Music by Andrew Lloyd Webber
Directed by Trevor Nunn
Resident Director: Stephen Morgante
Presented by The Really Useful Group
13 Campbell Street, Haymarket
Season: 30 October – 29 November
Cats! The fantastical, the renowned, the vastly successful musical has hit Sydney. This feline frenzy is a feast for your eyes and ears where musical artistry meets a cacophony of performance and design finesse. Teeming with catchy tunes and showcasing extraordinary dance ability in the cast, an infectious buzz resounds in the theatre as you are immersed in the Jellicle Cats’ world for one whimsical night.
Based on the poems TS Eliot wrote for his grandchildren, Cats introduces the audience to the vibrant and varied personalities of the Jellicle cats who unite once a year to celebrate their uniqueness. Additionally, the cats await the revered Deuteronomy to select the cat that will be delivered to the Heaviside Layer, to be reborn into a new cat life. Delta Goodrem features in the role of Grizabella the Glamour Cat, who is past her prime and forlorn as she is outcast by the other cats. A story of acceptance unfolds…
I understand you may be sceptical of a musical featuring people dressed as singing and dancing cats. However, a musical doesn’t spend a record-breaking 18-year run on Broadway and 21-year run on the West End for no reason - there is clearly an allure radiating from Lloyd Webber’s Cats the Musical. The infrequent musical-goer should perhaps be warned that there is little spoken dialogue and not a strong storyline to carry you through. Interestingly, a condition of TS Eliot’s estate (Lloyd Webber crafted Cats after Eliot’s death, with the blessing of his widow) was that additional dialogue was not to be affixed to the original poetry, limiting the scope for storyline development and rather focusing on the introduction of the plethora of Jellicle cat personalities. However, as long as you are open-minded to the concept, you can dive into this Jellicle world with great ease, embracing the merriment and tomfoolery.
The musical stars a powerhouse cast, with the vast majority performing their own song or dance in the limelight. As an ensemble, they cannot be faulted. Each individual injects boundless energy into the show, resulting in a riveting stage presence and songs that make your heart sing. This vigour is extended in audience interaction as the cats prowl through the aisles, to the delight of the audience. The voice work of the performers on stage is firmly supported by the live musicians who undertake a range of musical genres with flair and flexibility, including classical, pop, music hall, rock, electro-acoustic and even a contemporary hip-hop flavour. This modernisation of the original version occurred in the Rum Tum Tugger’s song, whose overall persona has been transformed in this production to suit the hip-hop vibes. Daniel Assetta portrays this role with impressive style and alters his catlike movements in accordance with hip-hop dance, exhibiting further flexibility. Assetta is not the only one with savvy dance moves, with the whole ensemble embracing feline movement as a core transformation into their new animal personas. Another highlight is Christopher Favaloro’s exquisite dance and acrobatic performance as Mr Mistoffelees. Favaloro has the audience cheering in awe. As mentioned, Delta Goodrem plays the key role of Grizabella, who I’m sure is a drawcard for many audience members to come along. Known primarily for her singing voice, she performs “Memory” beautifully, with a moving emotional quality and resonating power behind each of the notes. Unfortunately until she begins singing, Goodrem’s physicality and stage presence does not match the remainder of the cast, faltering to present a believable feline character and convey a sense of age and loss. Luckily her voice largely compensates for this, and appeared to amply please the audience nonetheless.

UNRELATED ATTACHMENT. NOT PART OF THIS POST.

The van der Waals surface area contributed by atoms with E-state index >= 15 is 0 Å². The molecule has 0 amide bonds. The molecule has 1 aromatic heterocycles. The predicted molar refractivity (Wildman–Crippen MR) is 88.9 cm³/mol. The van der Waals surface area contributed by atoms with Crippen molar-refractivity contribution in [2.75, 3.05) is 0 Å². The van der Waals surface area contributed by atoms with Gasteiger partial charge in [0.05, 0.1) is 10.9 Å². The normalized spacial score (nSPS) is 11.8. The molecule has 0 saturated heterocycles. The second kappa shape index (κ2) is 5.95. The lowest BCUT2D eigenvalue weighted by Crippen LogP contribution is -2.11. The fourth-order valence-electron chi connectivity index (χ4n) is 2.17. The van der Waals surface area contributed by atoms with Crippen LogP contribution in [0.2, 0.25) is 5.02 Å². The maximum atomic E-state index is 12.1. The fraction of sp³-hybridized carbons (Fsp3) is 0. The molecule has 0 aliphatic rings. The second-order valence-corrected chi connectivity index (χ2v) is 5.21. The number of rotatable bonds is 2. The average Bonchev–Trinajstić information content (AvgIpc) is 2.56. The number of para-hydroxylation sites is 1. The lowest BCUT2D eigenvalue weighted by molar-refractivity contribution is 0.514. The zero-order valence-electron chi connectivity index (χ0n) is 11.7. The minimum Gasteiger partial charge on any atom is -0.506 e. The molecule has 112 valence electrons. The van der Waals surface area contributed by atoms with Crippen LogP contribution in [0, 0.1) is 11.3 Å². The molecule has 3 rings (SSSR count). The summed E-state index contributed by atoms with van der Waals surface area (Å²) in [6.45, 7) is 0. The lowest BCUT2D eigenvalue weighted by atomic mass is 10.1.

The performers in Cats are remarkable, however undoubtedly the production could not achieve the same effect without the entirety of the show’s production elements. The grandeur of the set design strikes you as you first enter the theatre, the junkyard havoc spilling across the sides of the stage. It isn’t until the show begins that you notice the extent of the elaborate nature of the set, full of slides, hidey-holes and ladders. The performers interact in this space wonderfully, continually exploring and occasionally catching an audience member’s eye in the background. The theatrical space is all encompassing, drawing the audience into the environment through the extension of lighting into the realm of the spectators. This design is scintillating and zaps colour into a largely dark space. Costume design aids the final step in the performer’s evolution into cats, as they don full body suits with differing designs, fluffy wigs and ornate face paint.
When you go to a musical, you want the songs to affect you, you want to rejoice in the spirit of the show, and you want to be wowed. Cats accomplishes this with flying colours. Comprised of an abundance of absorbing and exhilarating aspects of the production, and driven by performers of immense skill and panache, it would be tremendously difficult to leave this show unaffected. Of course, a desire to appreciate the concept of the musical, quirks and all, is helpful. However, I think these charming cats are bound to win you over, making for a purr-fect night at the theatre.